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Products > Chondropetalum tectorum
 
Chondropetalum tectorum - Small Cape Rush
  

[2nd Image]
Habit and Cultural Information
Category: Grass-like
Family: Restionaceae (Restios)
Origin: South Africa (Africa)
Evergreen: Yes
Flower Color: Brown
Bloomtime: Summer/Fall
Synonyms: [Elegia tectorum]
Height: 2-3 feet
Width: 3-4 feet
Exposure: Sun or Shade
Seaside: Yes
Drought Tolerant: Yes
Irrigation (H2O Info): Low Water Needs
Winter Hardiness: 20-25 F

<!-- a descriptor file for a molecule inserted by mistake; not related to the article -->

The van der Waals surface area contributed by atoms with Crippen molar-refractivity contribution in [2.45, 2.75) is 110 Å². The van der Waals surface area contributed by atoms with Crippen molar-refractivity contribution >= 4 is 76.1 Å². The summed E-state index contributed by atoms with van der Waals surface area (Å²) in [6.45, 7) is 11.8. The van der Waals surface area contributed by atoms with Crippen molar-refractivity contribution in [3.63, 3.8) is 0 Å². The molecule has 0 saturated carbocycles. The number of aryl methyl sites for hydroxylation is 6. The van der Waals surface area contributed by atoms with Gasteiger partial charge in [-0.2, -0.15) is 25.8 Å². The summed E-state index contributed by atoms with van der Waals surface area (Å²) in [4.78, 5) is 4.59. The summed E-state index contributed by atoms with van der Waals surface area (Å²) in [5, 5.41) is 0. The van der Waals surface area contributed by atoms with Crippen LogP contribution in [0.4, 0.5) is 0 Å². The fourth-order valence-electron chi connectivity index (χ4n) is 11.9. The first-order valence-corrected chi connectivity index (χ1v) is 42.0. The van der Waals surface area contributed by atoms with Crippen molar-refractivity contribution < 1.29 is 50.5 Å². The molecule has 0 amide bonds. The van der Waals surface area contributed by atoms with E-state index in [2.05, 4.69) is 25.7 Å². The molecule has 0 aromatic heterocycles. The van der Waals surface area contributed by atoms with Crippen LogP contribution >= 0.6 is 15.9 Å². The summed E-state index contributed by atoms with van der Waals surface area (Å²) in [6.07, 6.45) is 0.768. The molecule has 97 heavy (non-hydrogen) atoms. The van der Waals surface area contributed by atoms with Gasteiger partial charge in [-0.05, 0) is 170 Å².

Chondropetalum tectorum (Small Cape Rush) - This South African plant forms dense tufted clumps from which arise 2-3 foot tall dark green unbranched stems. The dark brown sheaths at the joints drop off in summer leaving a dark band. Late in the season the stems arch gracefully from the weight of clusters of small brown flowers at the tips. Plant in full to part sun. It is drought tolerant, and appreciates supplemental water in spring. It is hardy to about 20-25 degrees F. It can be successfully planted in seaside gardens, used in relatively dry landscapes or used as a plant in the shallows of a water garden. Tolerates a wide soil pH range. The plant widely grown in the US as Chondropetalum tectorum has been reclassified as Chondropetalum elephantinum. This true Chondropetalum tectorum is a smaller plant (about 3 feet tall) from the southern Cape. The larger plant Chondropetalum elephantinum which we still grow as well, is a more robust form up to 6 feet tall from the West Coast. The taxonomic work-up on this was done by Dr. Hans Peter Linder who is a professor at the University of Zurich Institute for Systematical Botany and co-author of the "Restios of the Fynbos". Likely, many of the plants in the nursery trade are from seed collected from the larger form. We received this first offering of the "true" Chondropetalum tectorum seed in the spring of 2004. While this new plant should delight gardeners seeking a smaller plant, it will likely confuse many who know the larger plant under this name. In another taxonomic twist Dr. Linder, based on DNA evidence, has most recently included Chondropetalum in the genus Elegia, so this plant would now become Elegia tectorum. We retain the name Chondropetalum tectorum for this plant until such time as this becomes more widely accepted. The name Chondropetalum comes from the Greek words 'chondros' meaning "wheat" or a "big grain of wheat" and 'petalum' meaning a "flower petal". The origin of the name Elegia is from the Latin word ' elegia' which means a "song of lamentation" perhaps in reference to the rustling sound of the culms in the wind. The specific epithet comes from the Latin 'tectorum' meaning "roofing" in reference to the fact that this species has been used to provide thatching material, though it is likely that the plant most used for thatching was really the larger one now called Chondropetalum elephantinum [Elegia elephantina].  This description is based on our research and observations of this plant as it grows in containers at our nursery, in our own garden and in other gardens. We also appreciate receiving feedback of any kind from those who have additional information about this plant, particularly if they disagree with what we have written or have additional cultural tips that would aid others growing Chondropetalum tectorum .
 
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